Does a recent ballot initiative to restrict drilling in Colorado mean the party is over for Questor?
Nothing But Blue Sky
And things were going so well! In their second quarter report, released in August, Questor reported another set of spectacular results with sales up 45% over last year. Earnings were up 86%. They now had four strong quarters behind them and their outlook for the rest of the year and moving into 2019 was equally strong. They had been pouring money into their rental fleet, virtually doubling its size in the past year on the back of very strong demand. New legislation passed at the end of 2016 required all drillers in the state of Colorado to use enclosed combustion to burn off their waste gas emissions instead of just flaring them recklessly into the atmosphere. Questor’s incinerators (which reduce the greenhouse gasses produced by oil and gas drilling by a factor of 25) were state of the art and the company was cleaning up. Yes, their patents were due to expire in 2019 but I was hopeful that their strong lead in the sector, the high quality of their units, their good reputation and their existing business relationships would offset the increased competition from other companies that might reverse engineer their technology. And yes, one large customer was accounting for a big chunk of their overall sales. That’s always a concern, but gosh darn it the company was doing so well! I was willing to overlook these two nagging doubts.
Management sounded optimistic. Drilling in the state was at a frenetic level as Colorado seemed to be spared some of the takeaway constraints that were plaguing other oil and gas regions. Other states had been eyeing the success of the methane regulations in Colorado and were considering their own legislation. Ohio, Pennsylvania, North Dakota and Wyoming are all candidates for more stringent waste gas regulations down the line. And while no one seems to expect Texas to invoke similar regulations in the massive Permian basin, Questor still thought there were significant opportunities there as the industry moves towards more sustainable practices with or without a push from government. To take advantage of this, it had been establishing a base of operations in Texas to pursue expansion there.
To sweeten the pot further, Questor had been working on a waste water vaporization technology that they could marry to their incinerator units to deal with the massive amounts of waste water produced by the modern fracking process. They hoped to be deploying this technology in a field situation sometime in 2018 with the eye to commercializing it over the next few years. This could be a huge new market for them as dealing with waste water is a big problem for drilling companies.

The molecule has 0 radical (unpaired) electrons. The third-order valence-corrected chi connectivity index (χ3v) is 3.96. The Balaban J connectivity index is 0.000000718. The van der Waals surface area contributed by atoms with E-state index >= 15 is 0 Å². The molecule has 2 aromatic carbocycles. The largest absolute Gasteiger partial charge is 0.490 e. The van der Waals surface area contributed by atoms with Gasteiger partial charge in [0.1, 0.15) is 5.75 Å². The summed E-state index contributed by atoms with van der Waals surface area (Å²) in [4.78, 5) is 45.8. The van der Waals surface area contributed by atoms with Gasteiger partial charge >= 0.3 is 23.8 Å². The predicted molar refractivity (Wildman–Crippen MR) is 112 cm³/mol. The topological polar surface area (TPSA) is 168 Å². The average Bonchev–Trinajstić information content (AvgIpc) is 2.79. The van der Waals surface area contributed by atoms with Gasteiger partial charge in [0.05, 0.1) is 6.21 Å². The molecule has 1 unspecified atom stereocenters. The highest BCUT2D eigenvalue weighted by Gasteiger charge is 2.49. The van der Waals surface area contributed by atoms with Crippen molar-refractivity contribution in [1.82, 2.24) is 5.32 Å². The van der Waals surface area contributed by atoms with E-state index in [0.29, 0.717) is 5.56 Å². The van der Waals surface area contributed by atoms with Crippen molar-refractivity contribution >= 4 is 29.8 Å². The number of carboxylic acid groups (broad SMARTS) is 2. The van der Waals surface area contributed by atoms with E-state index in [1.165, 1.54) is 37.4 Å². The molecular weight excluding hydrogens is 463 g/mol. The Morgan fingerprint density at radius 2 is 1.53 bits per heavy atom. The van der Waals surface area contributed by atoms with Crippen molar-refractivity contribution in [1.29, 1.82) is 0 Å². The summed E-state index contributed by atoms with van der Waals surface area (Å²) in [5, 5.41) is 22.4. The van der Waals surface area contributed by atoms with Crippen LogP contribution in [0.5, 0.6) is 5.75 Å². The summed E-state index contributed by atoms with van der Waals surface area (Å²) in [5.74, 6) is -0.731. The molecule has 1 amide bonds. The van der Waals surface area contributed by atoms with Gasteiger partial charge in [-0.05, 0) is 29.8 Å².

In the past, the company had done business with some of the biggest names in the oil and gas industry in countries around the world from Russia and China to India, Egypt and Thailand. If one were to get all breathless about the whole thing, one could imagine a fleet of incinerator units spreading across the planet, politely cleaning away all that foul-smelling methane gas, saving the planet as they went.
I reviewed their Q2 report this summer while on vacation in England and feeling pleasantly satisfied with the way things were progressing, I shut the laptop and went to poke around another ruined castle.
But the good times were about to draw to a close. Blissfully unaware of events on the other side of the planet, I hiked, biked and spelunked my way around the picturesque landscapes of Somerset and southern Wales. Meanwhile, in a rather ironic twist of fate, a group of environmentalists in Colorado known as “Colorado Rising” were in danger of pulling the rug out from under my favourite environmental stock play, Questor.
After failing to get an outright ban put in place on drilling in the state, they were attempting to drastically limit drilling by gathering enough signatures to get “initiative 97” on to the ballot for the November elections. This initiative sought to ban energy firms from drilling for oil or natural gas within 2500 feet of schools or other occupied buildings. The current allowable distance is 500 feet. “Big deal”, I hear you say. “Just move 2000 feet to the left and start drilling there”. That’s exactly what I would have said. Except that I guess the state of Colorado is too crowded for that. Apparently, this proposal would drastically limit the amount of drilling that could be undertaken in the state. Some estimates I’ve seen said that drilling would drop by 90% from present levels. It turns out a couple thousand feet is a very big deal.